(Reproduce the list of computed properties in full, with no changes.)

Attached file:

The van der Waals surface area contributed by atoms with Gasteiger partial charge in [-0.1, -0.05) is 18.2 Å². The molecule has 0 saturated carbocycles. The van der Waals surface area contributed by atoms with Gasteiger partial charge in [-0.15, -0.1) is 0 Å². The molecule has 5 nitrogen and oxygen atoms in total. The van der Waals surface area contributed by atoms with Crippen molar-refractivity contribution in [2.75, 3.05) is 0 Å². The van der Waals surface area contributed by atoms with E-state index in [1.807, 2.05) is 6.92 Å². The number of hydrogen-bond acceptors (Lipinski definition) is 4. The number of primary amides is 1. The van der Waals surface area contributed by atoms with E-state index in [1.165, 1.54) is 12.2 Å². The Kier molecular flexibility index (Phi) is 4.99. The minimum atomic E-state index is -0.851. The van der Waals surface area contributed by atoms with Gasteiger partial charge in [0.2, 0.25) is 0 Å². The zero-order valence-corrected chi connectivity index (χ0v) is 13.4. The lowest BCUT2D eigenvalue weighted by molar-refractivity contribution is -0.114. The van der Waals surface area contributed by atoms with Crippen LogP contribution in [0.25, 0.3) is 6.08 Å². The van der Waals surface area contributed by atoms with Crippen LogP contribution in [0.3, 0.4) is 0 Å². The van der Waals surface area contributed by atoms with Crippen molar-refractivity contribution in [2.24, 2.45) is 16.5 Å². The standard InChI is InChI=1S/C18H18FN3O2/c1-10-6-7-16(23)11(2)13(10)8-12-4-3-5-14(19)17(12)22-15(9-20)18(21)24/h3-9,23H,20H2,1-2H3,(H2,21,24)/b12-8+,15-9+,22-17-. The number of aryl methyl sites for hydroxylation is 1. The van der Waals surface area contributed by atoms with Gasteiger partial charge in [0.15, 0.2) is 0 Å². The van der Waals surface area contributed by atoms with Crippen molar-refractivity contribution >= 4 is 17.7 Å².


The van der Waals surface area contributed by atoms with Gasteiger partial charge in [-0.1, -0.05) is 18.2 Å². The molecule has 0 saturated carbocycles. The van der Waals surface area contributed by atoms with Gasteiger partial charge in [-0.15, -0.1) is 0 Å². The molecule has 5 nitrogen and oxygen atoms in total. The van der Waals surface area contributed by atoms with Crippen molar-refractivity contribution in [2.75, 3.05) is 0 Å². The van der Waals surface area contributed by atoms with E-state index in [1.807, 2.05) is 6.92 Å². The number of hydrogen-bond acceptors (Lipinski definition) is 4. The number of primary amides is 1. The van der Waals surface area contributed by atoms with E-state index in [1.165, 1.54) is 12.2 Å². The Kier molecular flexibility index (Phi) is 4.99. The minimum atomic E-state index is -0.851. The van der Waals surface area contributed by atoms with Gasteiger partial charge in [0.2, 0.25) is 0 Å². The zero-order valence-corrected chi connectivity index (χ0v) is 13.4. The lowest BCUT2D eigenvalue weighted by molar-refractivity contribution is -0.114. The van der Waals surface area contributed by atoms with Crippen LogP contribution in [0.25, 0.3) is 6.08 Å². The van der Waals surface area contributed by atoms with Crippen LogP contribution in [0.3, 0.4) is 0 Å². The van der Waals surface area contributed by atoms with Crippen molar-refractivity contribution in [2.24, 2.45) is 16.5 Å². The standard InChI is InChI=1S/C18H18FN3O2/c1-10-6-7-16(23)11(2)13(10)8-12-4-3-5-14(19)17(12)22-15(9-20)18(21)24/h3-9,23H,20H2,1-2H3,(H2,21,24)/b12-8+,15-9+,22-17-. The number of aryl methyl sites for hydroxylation is 1. The van der Waals surface area contributed by atoms with Gasteiger partial charge in [0.15, 0.2) is 0 Å². The van der Waals surface area contributed by atoms with Crippen molar-refractivity contribution >= 4 is 17.7 Å².